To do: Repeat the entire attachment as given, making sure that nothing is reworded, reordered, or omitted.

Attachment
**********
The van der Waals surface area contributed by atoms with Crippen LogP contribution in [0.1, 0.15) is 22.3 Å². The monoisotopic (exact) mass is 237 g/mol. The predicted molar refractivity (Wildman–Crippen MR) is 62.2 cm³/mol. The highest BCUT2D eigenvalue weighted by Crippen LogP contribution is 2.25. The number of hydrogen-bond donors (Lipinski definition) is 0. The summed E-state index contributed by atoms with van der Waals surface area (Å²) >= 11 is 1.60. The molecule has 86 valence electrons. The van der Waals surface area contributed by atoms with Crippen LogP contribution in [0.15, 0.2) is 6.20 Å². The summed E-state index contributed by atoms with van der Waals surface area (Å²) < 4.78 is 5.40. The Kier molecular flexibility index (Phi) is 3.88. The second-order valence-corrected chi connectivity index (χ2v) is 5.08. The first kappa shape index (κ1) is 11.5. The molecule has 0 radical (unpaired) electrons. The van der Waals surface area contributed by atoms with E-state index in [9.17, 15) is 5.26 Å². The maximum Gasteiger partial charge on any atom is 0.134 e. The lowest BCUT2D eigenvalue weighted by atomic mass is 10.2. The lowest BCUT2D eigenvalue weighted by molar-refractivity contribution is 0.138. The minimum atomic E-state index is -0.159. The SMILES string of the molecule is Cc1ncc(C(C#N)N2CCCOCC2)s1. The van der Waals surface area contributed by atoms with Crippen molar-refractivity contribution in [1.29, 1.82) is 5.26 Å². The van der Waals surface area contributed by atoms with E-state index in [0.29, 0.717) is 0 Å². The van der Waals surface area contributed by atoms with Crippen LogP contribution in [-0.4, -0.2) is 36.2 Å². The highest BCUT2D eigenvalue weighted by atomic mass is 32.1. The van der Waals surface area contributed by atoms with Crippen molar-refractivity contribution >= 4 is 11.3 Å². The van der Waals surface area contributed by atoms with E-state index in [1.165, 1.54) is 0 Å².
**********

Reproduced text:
The van der Waals surface area contributed by atoms with Crippen LogP contribution in [0.1, 0.15) is 22.3 Å². The monoisotopic (exact) mass is 237 g/mol. The predicted molar refractivity (Wildman–Crippen MR) is 62.2 cm³/mol. The highest BCUT2D eigenvalue weighted by Crippen LogP contribution is 2.25. The number of hydrogen-bond donors (Lipinski definition) is 0. The summed E-state index contributed by atoms with van der Waals surface area (Å²) >= 11 is 1.60. The molecule has 86 valence electrons. The van der Waals surface area contributed by atoms with Crippen LogP contribution in [0.15, 0.2) is 6.20 Å². The summed E-state index contributed by atoms with van der Waals surface area (Å²) < 4.78 is 5.40. The Kier molecular flexibility index (Phi) is 3.88. The second-order valence-corrected chi connectivity index (χ2v) is 5.08. The first kappa shape index (κ1) is 11.5. The molecule has 0 radical (unpaired) electrons. The van der Waals surface area contributed by atoms with E-state index in [9.17, 15) is 5.26 Å². The maximum Gasteiger partial charge on any atom is 0.134 e. The lowest BCUT2D eigenvalue weighted by atomic mass is 10.2. The lowest BCUT2D eigenvalue weighted by molar-refractivity contribution is 0.138. The minimum atomic E-state index is -0.159. The SMILES string of the molecule is Cc1ncc(C(C#N)N2CCCOCC2)s1. The van der Waals surface area contributed by atoms with Crippen molar-refractivity contribution in [1.29, 1.82) is 5.26 Å². The van der Waals surface area contributed by atoms with E-state index in [0.29, 0.717) is 0 Å². The van der Waals surface area contributed by atoms with Crippen LogP contribution in [-0.4, -0.2) is 36.2 Å². The highest BCUT2D eigenvalue weighted by atomic mass is 32.1. The van der Waals surface area contributed by atoms with Crippen molar-refractivity contribution >= 4 is 11.3 Å². The van der Waals surface area contributed by atoms with E-state index in [1.165, 1.54) is 0 Å².